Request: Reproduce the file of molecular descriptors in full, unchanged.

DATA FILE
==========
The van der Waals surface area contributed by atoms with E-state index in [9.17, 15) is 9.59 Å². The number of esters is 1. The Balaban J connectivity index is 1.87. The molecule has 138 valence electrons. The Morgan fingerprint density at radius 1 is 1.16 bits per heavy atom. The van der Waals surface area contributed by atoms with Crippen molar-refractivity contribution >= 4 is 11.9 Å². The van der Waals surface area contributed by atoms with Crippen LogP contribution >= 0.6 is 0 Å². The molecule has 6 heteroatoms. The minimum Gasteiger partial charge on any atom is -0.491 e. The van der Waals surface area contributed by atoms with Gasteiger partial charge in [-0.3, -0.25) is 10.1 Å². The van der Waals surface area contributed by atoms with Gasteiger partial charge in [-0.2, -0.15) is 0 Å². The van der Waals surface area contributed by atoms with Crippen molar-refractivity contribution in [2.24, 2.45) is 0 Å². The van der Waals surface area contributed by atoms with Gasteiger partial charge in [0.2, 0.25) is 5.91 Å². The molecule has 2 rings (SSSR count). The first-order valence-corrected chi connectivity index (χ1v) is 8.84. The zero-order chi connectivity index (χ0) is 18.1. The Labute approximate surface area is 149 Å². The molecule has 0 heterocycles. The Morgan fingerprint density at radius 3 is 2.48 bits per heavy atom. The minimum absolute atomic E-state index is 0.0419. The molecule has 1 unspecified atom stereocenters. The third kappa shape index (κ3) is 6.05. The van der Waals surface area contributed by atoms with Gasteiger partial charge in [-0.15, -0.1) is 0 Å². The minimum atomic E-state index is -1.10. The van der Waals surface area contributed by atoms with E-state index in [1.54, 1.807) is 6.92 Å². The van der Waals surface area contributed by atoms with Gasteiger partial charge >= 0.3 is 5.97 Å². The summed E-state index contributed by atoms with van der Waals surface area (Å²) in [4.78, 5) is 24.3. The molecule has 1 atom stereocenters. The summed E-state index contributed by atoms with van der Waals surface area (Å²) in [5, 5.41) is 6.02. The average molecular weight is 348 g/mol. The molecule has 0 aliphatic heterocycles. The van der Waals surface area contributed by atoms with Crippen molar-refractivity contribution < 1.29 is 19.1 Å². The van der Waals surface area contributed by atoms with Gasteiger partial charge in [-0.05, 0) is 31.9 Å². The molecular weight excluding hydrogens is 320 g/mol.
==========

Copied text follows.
The van der Waals surface area contributed by atoms with E-state index in [9.17, 15) is 9.59 Å². The number of esters is 1. The Balaban J connectivity index is 1.87. The molecule has 138 valence electrons. The Morgan fingerprint density at radius 1 is 1.16 bits per heavy atom. The van der Waals surface area contributed by atoms with Crippen molar-refractivity contribution >= 4 is 11.9 Å². The van der Waals surface area contributed by atoms with Crippen LogP contribution >= 0.6 is 0 Å². The molecule has 6 heteroatoms. The minimum Gasteiger partial charge on any atom is -0.491 e. The van der Waals surface area contributed by atoms with Gasteiger partial charge in [-0.3, -0.25) is 10.1 Å². The van der Waals surface area contributed by atoms with Gasteiger partial charge in [-0.2, -0.15) is 0 Å². The van der Waals surface area contributed by atoms with Crippen molar-refractivity contribution in [2.24, 2.45) is 0 Å². The van der Waals surface area contributed by atoms with Gasteiger partial charge in [0.2, 0.25) is 5.91 Å². The molecule has 2 rings (SSSR count). The first-order valence-corrected chi connectivity index (χ1v) is 8.84. The zero-order chi connectivity index (χ0) is 18.1. The Labute approximate surface area is 149 Å². The molecule has 0 heterocycles. The Morgan fingerprint density at radius 3 is 2.48 bits per heavy atom. The minimum absolute atomic E-state index is 0.0419. The molecule has 1 unspecified atom stereocenters. The third kappa shape index (κ3) is 6.05. The van der Waals surface area contributed by atoms with Gasteiger partial charge in [-0.15, -0.1) is 0 Å². The minimum atomic E-state index is -1.10. The van der Waals surface area contributed by atoms with E-state index in [1.54, 1.807) is 6.92 Å². The van der Waals surface area contributed by atoms with Gasteiger partial charge >= 0.3 is 5.97 Å². The summed E-state index contributed by atoms with van der Waals surface area (Å²) in [4.78, 5) is 24.3. The molecule has 1 atom stereocenters. The summed E-state index contributed by atoms with van der Waals surface area (Å²) in [5, 5.41) is 6.02. The average molecular weight is 348 g/mol. The molecule has 0 aliphatic heterocycles. The van der Waals surface area contributed by atoms with Crippen molar-refractivity contribution < 1.29 is 19.1 Å². The van der Waals surface area contributed by atoms with Gasteiger partial charge in [-0.05, 0) is 31.9 Å². The molecular weight excluding hydrogens is 320 g/mol.